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Broccoli Seed Starting Tips

Seedling Broccoli
Broccoli seedling
Broccoli seedling

Broccoli is a cool-season crop. It thrives in temperatures between 60° and 70°F (15-21°C). Mature plants can withstand cold temperatures down to 25°F (-4°).

Broccoli can be temperamental; if you plant too early plants may produce only small heads—called “buttons.” And if you plant too late—and plants mature in very warm or hot weather—heads may not form at all and plants may simply flower and go to seed.

Time spring planting so that broccoli will come to harvest before uniformly hot weather arrives. Time late spring or summer planting so that plants mature in cool autumn temperatures.

Broccoli Sowing and Planting Tips

  • Start broccoli from seed or transplants.
  • Seed is viable for 3 years.
  • For spring crop start seeds indoors 7 to 9 weeks before the average last frost date. For a fall crop, start seed indoors 10 to 12 weeks before the first fall frost.
  • Start seeds in individual pots
  • Sow seed ¼ to ½ (6-8 mm) inch deep in the seed-starting mix.
  • Keep the mix moist but not wet.
  • Seeds should germinate in 5 to 10 days at an optimal temperature of 77°F (25°C) or thereabouts.
  • Transplant seedlings into the garden when they 4 to 6 inches (10-15 cm) tall with 2- to 4-leaves.
  • Grow broccoli in full sun for best yield, but broccoli will tolerate partial shade.
  • Add 3- to 4- inches of compost and well-aged manure into planting bed, before transplanting; broccoli needs friable, moisture-holding soil.
  • Avoid planting where cabbage family crops have grown recently.
  • Space plants 18 to 24 inches (45-60 cm) apart; plants spaced 10 to 12 inches (25-30 cm) apart will yield smaller heads.
  • Space rows 36 inches (.9 m) apart.
  • Protect seedlings from the cold for 2 to 3 weeks after planting covering them with a cloche or plastic tunnel or cold frame.
  • Fertilize with an organic fertilizer such as fish emulsion at half strength.

Interplanting: Plant with bush beans, beets, carrots, celery, chard, cucumbers, lettuce, and peas. Herbs with a strong fragrance such as dill, sage, rosemary, basil, mint, garlic and thyme are also good companions for broccoli. The strong aroma of these herbs helps to repel pest insects that may attack broccoli.

Container Growing: Choose a container with a minimum depth of 20 inches (51 cm).

Broccoli Planting Calendar

  • 8-6 weeks before the last frost in spring: start seed indoors for transplanting to the garden late.
  • 6-4 weeks before the last frost in spring: direct-sow seed in a plastic tunnel or cold frame.
  • 4-3 weeks before the last frost in spring: direct-sow seed in the garden when the minimum soil temperature is 40°

For Fall and Winter Harvest:

  • 17-15 weeks before the first frost in fall: start seed of cold-tolerant varieties indoors for transplanting out at end of summer.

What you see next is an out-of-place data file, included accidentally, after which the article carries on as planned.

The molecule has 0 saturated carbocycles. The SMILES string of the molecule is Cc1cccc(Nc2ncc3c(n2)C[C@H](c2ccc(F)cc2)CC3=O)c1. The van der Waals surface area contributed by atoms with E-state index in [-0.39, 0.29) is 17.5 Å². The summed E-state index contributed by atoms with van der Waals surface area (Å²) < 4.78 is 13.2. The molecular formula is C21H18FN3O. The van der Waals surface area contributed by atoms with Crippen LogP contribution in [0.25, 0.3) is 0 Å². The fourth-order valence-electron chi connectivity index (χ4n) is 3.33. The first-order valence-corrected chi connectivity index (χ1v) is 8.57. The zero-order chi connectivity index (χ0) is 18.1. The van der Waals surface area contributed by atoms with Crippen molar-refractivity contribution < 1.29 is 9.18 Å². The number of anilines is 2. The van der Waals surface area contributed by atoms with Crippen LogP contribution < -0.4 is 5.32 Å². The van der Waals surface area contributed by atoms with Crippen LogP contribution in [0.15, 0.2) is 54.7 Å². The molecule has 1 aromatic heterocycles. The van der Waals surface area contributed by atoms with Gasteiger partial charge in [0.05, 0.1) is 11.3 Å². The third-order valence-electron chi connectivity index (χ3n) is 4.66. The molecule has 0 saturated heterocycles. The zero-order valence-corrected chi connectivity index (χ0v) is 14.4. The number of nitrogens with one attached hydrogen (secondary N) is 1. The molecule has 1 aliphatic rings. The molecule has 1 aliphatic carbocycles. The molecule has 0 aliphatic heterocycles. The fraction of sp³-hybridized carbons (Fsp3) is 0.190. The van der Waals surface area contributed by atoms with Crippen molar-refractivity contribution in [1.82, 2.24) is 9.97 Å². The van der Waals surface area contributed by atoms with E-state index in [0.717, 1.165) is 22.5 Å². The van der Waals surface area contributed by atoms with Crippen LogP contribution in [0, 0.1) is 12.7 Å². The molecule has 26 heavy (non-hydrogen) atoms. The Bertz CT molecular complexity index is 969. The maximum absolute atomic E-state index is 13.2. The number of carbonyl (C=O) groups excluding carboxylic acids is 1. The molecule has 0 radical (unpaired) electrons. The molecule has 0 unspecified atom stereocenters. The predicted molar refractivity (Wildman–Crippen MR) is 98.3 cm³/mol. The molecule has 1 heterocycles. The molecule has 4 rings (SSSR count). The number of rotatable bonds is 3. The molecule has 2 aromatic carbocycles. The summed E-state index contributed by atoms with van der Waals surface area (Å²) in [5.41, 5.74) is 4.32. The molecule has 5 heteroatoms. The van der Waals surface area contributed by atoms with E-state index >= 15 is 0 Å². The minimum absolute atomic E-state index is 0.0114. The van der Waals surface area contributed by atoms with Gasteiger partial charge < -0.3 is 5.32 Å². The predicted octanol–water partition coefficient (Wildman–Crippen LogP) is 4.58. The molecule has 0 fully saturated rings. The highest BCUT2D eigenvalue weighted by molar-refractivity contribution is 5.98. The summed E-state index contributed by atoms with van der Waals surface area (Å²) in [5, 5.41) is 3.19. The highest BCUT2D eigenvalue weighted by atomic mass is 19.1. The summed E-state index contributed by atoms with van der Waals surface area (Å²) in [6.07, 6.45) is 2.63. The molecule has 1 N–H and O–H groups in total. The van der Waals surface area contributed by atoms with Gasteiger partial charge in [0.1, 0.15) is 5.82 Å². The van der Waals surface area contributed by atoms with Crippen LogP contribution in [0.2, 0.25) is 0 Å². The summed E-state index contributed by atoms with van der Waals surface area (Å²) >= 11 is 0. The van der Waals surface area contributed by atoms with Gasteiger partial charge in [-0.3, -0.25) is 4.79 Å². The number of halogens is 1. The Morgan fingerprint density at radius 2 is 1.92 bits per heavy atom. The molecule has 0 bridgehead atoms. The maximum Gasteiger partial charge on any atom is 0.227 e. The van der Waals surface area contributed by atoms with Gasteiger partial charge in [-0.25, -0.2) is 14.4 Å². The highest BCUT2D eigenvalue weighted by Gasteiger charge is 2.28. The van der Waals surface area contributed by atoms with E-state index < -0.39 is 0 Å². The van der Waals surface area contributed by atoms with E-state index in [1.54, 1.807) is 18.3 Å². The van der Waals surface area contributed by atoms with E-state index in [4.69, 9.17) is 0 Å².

• 14-12 weeks before the first frost in fall: direct sow seed of cold-tolerant varieties in garden for fall harvest.
  • 12-10 weeks before the first frost in fall: transplant seedlings into the garden.

More tips at How to Grow Broccoli.

Broccoli in garden
Start broccoli seed indoors 7 to 9 weeks before setting out in the garden.

Broccoli Recommended Varieties

  • ‘Green Comet’ or ‘Premium Crop’ for spring planting.
  • ‘Gypsy’ is disease resistant and matures early. ‘Arcadia’ is mid- to late-season variety with big heads and cold tolerant.
  • ‘Belstar’ grows in warm winters.
  • ‘Nutribud’ is open-pollinated.
  • ‘Packman’ is an early producer.
  • ‘Small Miracle’ and ‘Munchkin’ are good for containers and small spaces.
  • ‘Waltham 29’ is a favorite for fall harvest.
  • ‘Purple Sprouting’ has small purple heads and comes to harvest in late fall.

Botanical Name: Brassica oleracea

Broccoli is a member of the Brassicacea (Cruciferae) or cabbage family.

Written by Stephen Albert

Stephen Albert is a horticulturist, master gardener, and certified nurseryman who has taught at the University of California for more than 25 years. He holds graduate degrees from the University of California and the University of Iowa. His books include Vegetable Garden Grower’s Guide, Vegetable Garden Almanac & Planner, Tomato Grower’s Answer Book, and Kitchen Garden Grower’s Guide. His Vegetable Garden Grower’s Masterclass is available online. Harvesttotable.com has more than 10 million visitors each year.

Comments

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  1. Do you have any information on planting purple sprouting broccoli for overwintering in Zone 6? I’m looking for best varieties, planting/transplant time and winter protection. We’re usually above 10F but I can add extra coverings for the odd cold snap. It would be in a raised bed surrounded by concrete pavers with a southern exposure, full sun, if that matters. I don’t have the room for the shorter season spring-to-fall plantings, plus having fresh veg in the ‘hungry gap’ sounds wonderful to me.
    Thank you so much. You’ve helped me in the past and I’ve been able to extend my growing season and produce more veg with succession planting based on your advice.

    • Mature purple-sprouting broccoli plants can tolerate temperatures as low as 11°F (-12°C). Sow purple-sprouting broccoli in early spring to harvest in early winter, or sow from mid-spring to late-spring to harvest from mid-winter to late spring. If plants are not mature when very cold weather comes, pull a row cover over the crop. Most row covers will provide 2 to 5 degrees protection. Varieties you may want to plant include Purple Peacock, Purple Sprouting, Early Purple Sprouting, and Burgundy Hybrid.

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